“The success of this partnership could ultimately determine the long-term fate of two of the world’s most iconic brands,” said Jessica Caldwell, executive director of industry analysis for date firm Edmunds. “Automakers aren’t just competing with each other anymore, they’re under intense pressure from well-funded tech companies who are eager to get in on the future of mobility.”

(Click Here to see more about Ford’s discussions with Volkswagen.)

The second stage of the alliance, still under negotiation, will likely focus on those new areas of technology all but certain to define the very nature of personal mobility, including not just electrified and autonomous vehicles but ride- and car-sharing, as well.

The current VW Amarok is not sold in the U.S. market but it will use the Ranger as its base in the years ahead.

The cost of developing those technologies is huge, said Diess who, late last year said VW would commit to spending $50 billion on battery cars alone by mid-decade. The automaker aims to become the world’s dominant player in electromobility in the coming decade and, on Monday, committed to investing $800 million to start producing two battery-cars at its Chattanooga assembly plant starting in 2023.

Ford has also been pushing into the electric car field but could use help from VW. Meanwhile, it has been seen as being one of the leaders in self-driving technology and will likely lead that joint effort.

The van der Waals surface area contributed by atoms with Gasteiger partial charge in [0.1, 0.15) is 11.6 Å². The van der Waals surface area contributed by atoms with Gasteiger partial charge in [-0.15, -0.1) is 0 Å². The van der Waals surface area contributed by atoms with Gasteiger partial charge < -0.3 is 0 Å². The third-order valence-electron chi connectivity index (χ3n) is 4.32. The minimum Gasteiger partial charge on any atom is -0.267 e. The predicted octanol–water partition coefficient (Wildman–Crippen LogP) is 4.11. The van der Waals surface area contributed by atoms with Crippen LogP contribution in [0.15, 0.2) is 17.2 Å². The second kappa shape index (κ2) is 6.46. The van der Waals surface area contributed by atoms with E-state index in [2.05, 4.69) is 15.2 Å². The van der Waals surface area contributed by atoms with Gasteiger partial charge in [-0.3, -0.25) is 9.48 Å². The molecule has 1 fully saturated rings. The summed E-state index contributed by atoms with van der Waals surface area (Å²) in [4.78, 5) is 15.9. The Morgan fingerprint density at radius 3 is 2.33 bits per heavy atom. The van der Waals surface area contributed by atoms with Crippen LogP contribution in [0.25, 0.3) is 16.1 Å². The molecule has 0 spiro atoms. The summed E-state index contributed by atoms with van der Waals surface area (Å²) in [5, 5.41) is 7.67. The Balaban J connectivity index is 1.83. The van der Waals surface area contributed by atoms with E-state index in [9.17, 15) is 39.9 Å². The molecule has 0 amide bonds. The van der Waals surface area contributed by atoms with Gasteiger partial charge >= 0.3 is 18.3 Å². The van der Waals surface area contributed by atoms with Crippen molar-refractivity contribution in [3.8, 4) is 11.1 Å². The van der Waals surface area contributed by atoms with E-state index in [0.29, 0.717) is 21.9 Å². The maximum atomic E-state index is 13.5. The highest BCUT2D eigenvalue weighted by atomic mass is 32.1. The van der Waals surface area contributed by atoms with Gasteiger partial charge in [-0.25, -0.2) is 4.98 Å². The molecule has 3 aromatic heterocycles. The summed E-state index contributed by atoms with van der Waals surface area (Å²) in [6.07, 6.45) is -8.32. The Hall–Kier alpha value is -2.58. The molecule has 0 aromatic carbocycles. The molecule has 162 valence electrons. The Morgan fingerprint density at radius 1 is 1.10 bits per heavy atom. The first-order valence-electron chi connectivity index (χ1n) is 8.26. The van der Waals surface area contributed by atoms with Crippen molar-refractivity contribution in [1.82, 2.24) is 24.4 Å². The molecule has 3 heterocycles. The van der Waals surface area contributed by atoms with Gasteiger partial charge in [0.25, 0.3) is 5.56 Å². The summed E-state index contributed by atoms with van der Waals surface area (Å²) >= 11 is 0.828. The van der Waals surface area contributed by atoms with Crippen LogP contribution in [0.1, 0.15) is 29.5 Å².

“What we’re talking about today will be more of what you’ll see in the future,” said Ford CEO Hackett. “Redefining what is truly possible for mobility. You can’t do this alone … in these changing times.”

Ford and Volkswagen aren’t the only ones who are exploring the need to collaborate. One of the biggest alliances pairs Nissan and Renault, while Honda and General Motors have, during the last several years, launched collaborative projects covering batteries, fuel cells and autonomous vehicles. Toyota, at this week’s North American International Auto Show, introduced the new Supra, the sports car emerging from a joint venture with BMW which is marketing its own version as the new Z4 roadster.

One of the questions repeatedly raised during the Tuesday morning conference call with reporters and analysts was how the new collaboration between Ford and VW will affect manufacturing operations and jobs. The U.S. automaker’s global chief Jim Farley stressed that there should be no loss of jobs. But VW’s Diess noted that many details have to be worked out and that could eventually impact who produces what and where.

For his part, Hackett noted that the financial benefits of the alliance likely won’t be felt any earlier than 2023, with Diess adding that a key goal is to not just cut costs on existing operations but “mitigate” what each automaker might have otherwise had to spend on the development of new technologies.

Separately, Farley emphasized that Ford will continue to move forward with a global restructuring just getting underway. It is expected to impact overseas key markets, such as Europe, more than the United States, and will likely result in thousands of job cuts.

(To see more about Ford being transparent about its turnaround plans, Click Here.)

“There are parts (of the world) that are underperforming, and we will deal with that,” Farley said.